La Strada (The Road) (1954)

Old clown road

Why is it so much more poignant to watch a person have an existential crisis if they are a clown? When Richard Basehart’s jester character picks up a rock uses it to explain to Gelsomina (Giulietta Masina) that everything in this world has a purpose from God, and Gelsomina in turn wonders what purpose such a homely little stone could ever have, it’s obvious they are talking about themselves. It’s not an especially novel metaphor, and in other circumstances, it could be downright trite. But coming from the lips of one wandering circus performer to another in this specific film, it feels like a seminal moment of cinema, and I can’t entirely explain why.

La Strada — which translates to “The Road,” though the English-speaking world usually just calls it by its Italian name — is Federico Fellini’s third solo-directed film and his first great achievement. Its roaming-loser melodrama is unremarkable on the surface, yet it accumulates power as the runtime progresses. Its narrative is understated, even ambivalent, as it shirks away from the obvious narrative beats towards unfulfilling anticlimax and tragedy. Its tearjerking twists are all the more gutting because they’re not clearly projected by the plot.

The film has a fabulistic bent to it, as the three main characters each have archetypal properties: Gelsomina, the simple, tender, and loyal woman. Zampano (Anthony Quinn), the inarticulate and brutish but persevering strongman. And Basehart’s unnamed “Il Matto,” the quick-witted and peevish prankster. But Fellini resists the urge to heighten the story. La Strada is much less arch and ornate in style than his later masterpieces. The low-key style fits the bleak subject matter well.

Even though it rarely calls attention to itself, Fellini’s filmmaking here is terrific. It’s an unadorned launching pad for the rich invention of his showy mid-career peaks like 8 1/2, but has plenty of lovely touches nonetheless. In particular, Fellini makes clever use of the relationship between two people in frame and the way this evokes their evolving relationship, whether it’s Zampano lurking, hunched behind Gelsomina during a circus performance, his imposing presence drowning out her whimsy; or, a beautiful shot when Zampano works on a car engine, Gelsomina framed by the hood of the car in the distance, her heart distant and dreamy though she’s still linked to the down-to-earth strongman.

With a few noteworthy exceptions, the on-location shooting takes place in dusty, dreary settings, which makes the few moments of natural grandeur (e.g. a stop at a beach late in the film) even more stirring. The settings add up to a sad postwar Italy sprinkled with beauty and hope if you know where to look.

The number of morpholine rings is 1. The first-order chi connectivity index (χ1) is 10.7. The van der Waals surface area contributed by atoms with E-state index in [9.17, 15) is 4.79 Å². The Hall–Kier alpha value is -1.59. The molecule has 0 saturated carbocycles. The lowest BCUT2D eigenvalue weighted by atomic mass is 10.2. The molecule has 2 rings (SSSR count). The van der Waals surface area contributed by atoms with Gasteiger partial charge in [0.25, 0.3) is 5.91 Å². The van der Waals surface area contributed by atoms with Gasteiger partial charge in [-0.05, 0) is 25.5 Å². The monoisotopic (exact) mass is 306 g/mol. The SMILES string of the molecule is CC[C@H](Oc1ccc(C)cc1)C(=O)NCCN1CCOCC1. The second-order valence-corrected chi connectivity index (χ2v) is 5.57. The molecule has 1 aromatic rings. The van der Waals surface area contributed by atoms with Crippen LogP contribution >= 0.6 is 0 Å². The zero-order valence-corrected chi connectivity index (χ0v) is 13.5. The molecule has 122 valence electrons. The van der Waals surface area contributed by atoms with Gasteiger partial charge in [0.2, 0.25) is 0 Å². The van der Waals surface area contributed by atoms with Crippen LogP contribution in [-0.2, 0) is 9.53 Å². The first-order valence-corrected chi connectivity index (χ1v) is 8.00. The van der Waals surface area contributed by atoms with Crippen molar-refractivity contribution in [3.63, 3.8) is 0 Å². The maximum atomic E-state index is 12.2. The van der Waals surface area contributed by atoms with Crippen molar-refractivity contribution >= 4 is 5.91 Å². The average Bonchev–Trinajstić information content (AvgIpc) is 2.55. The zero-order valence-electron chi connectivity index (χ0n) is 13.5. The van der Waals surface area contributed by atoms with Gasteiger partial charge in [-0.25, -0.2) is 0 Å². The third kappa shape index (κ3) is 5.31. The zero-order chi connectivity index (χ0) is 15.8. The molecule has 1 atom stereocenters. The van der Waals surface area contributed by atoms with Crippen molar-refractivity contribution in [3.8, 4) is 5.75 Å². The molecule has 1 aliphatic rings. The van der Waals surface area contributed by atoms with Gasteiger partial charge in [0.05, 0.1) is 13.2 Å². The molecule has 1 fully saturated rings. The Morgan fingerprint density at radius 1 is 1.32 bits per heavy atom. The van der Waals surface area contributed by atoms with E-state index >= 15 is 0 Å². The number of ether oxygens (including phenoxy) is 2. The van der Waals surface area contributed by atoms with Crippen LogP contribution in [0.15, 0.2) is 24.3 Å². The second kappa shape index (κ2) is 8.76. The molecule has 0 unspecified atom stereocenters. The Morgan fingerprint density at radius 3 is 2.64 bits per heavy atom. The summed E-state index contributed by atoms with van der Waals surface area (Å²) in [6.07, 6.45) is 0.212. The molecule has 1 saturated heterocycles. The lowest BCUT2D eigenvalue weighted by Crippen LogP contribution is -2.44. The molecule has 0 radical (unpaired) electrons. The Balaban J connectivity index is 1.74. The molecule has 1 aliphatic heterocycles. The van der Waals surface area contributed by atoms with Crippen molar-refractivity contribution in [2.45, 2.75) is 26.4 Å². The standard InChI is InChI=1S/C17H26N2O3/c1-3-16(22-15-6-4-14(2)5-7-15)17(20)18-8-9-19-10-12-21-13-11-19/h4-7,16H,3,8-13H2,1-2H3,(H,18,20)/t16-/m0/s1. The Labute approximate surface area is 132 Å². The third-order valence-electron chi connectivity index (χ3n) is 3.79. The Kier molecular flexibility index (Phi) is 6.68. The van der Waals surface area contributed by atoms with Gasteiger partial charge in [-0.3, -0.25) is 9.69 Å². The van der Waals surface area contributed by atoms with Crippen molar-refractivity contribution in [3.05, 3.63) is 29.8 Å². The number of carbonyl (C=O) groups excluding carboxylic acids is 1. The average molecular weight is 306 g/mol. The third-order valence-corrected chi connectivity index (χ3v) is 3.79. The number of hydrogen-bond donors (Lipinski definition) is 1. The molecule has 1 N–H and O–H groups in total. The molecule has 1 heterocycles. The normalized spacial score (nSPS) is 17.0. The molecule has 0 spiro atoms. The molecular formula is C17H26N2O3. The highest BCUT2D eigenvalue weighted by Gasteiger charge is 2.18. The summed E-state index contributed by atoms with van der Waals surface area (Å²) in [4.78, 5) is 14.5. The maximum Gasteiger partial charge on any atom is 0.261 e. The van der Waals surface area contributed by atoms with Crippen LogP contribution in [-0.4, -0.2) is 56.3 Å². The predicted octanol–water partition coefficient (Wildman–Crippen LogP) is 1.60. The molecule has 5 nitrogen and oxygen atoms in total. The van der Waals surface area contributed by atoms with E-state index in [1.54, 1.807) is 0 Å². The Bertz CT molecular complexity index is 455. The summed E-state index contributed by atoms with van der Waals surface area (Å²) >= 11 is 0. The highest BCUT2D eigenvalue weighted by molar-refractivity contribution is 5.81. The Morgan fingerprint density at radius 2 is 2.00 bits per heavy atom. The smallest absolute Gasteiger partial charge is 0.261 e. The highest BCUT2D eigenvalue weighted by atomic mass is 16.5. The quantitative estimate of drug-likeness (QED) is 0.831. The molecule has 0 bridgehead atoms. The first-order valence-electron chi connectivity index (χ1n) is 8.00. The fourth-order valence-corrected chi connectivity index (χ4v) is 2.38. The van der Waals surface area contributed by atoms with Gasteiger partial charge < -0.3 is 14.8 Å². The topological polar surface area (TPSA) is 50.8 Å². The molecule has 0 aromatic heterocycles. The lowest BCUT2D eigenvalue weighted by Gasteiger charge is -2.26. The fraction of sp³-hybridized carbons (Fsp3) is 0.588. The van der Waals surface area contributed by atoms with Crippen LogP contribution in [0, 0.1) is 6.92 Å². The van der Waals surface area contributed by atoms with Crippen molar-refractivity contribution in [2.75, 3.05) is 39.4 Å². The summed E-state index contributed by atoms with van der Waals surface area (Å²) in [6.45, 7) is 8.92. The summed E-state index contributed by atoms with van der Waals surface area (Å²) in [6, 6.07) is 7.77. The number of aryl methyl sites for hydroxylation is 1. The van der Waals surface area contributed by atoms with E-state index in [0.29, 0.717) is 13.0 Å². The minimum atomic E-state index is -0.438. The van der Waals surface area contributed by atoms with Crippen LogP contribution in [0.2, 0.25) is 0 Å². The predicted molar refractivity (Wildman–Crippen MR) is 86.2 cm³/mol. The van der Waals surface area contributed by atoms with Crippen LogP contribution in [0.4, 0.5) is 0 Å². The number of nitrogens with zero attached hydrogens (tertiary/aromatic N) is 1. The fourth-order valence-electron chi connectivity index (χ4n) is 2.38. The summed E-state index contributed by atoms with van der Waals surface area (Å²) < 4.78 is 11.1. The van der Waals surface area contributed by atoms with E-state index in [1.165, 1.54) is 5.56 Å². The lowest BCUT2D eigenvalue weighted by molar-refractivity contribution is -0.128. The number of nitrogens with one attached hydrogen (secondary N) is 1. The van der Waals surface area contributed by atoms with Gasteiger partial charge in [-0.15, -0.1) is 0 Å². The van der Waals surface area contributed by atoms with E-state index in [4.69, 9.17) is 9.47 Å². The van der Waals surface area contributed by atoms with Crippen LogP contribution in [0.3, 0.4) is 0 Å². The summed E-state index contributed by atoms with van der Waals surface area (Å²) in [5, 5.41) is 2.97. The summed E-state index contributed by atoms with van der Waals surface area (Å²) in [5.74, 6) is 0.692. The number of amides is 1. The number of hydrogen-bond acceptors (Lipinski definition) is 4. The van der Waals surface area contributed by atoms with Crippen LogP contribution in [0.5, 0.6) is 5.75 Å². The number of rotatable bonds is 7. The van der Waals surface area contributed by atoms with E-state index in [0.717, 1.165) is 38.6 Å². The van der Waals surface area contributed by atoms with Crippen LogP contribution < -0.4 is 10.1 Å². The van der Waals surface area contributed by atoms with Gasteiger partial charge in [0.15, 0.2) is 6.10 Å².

As with all of his films, Fellini takes time to ponder the spiritual elements of the world surrounding his characters. The film is drowning in Christian themes and imagery. One of the film’s best episodes takes place at a nuns’ convent, which brings out the best and the worst of the film’s characters. When Gelsomina and Zampano are forced to stay in the barn because there’s no spare beds, it echoes the Nativity. But rather than birthing salvation, the evening instead reveals a petty cruelty by Zampano who has no use for the sacred. It’s a pivotal moment in the story, as it dispels the idea that a benevolent narrative force from above will guide these characters to happy endings.

The film is scored by Nino Rota, Fellini’s frequent collaborator. It’s a lovely score built around a recurring theme that starts non-diegetic but gradually seeps into the world, in particular a reveal near the middle of the film’s runtime showing “Il Matto” playing it on a fiddle. The motif becomes symbolic of Gelsomina’s spark for a better life; and the further that dream of happiness falls out of reach, the more tragic weight the tune carries.

The acting is great all around, but my favorite performance comes from Masina, who is becoming one of my favorite actresses. She has one of the best faces in all of cinema, wide and round and expressive. (There’s an amusing runner where characters compare her appearance to bland vegetables, which couldn’t be further than the truth.) Her mannerisms and costuming here pull heavily from Charlie Chaplin’s Tramp. This fits her character, which is naive and tragicomic, the constant victim of bad luck.

La Strada is an inflection point for Italian film. While still heavily rooted in the realistic, political, slightly dreary style of postwar neorealism, it eschews obvious social commentary in favor of a story that’s more introspective and ambiguous. It won the Venice Film Festival’s Silver Lion, beating out the more pure piece of neorealism, Senso by Luchino Visconti. The ceremony broke into a brawl between the two films’ crews and supporters, symbolic of diverging voices in European film.

As with every Fellini film in different degrees, La Strada sprinkles in so much cynicism and cruelty towards its characters that I find parts of it exhausting and beautiful in equal measure. Zampano in particular is an unpleasant brute to spend so much time with. But there’s so much life and heart in the film, its characters and stories so beguiling and compelling despite the humble exteriors, that La Strada is an enduring triumph.

Is It Good?

Very Good (6/8)

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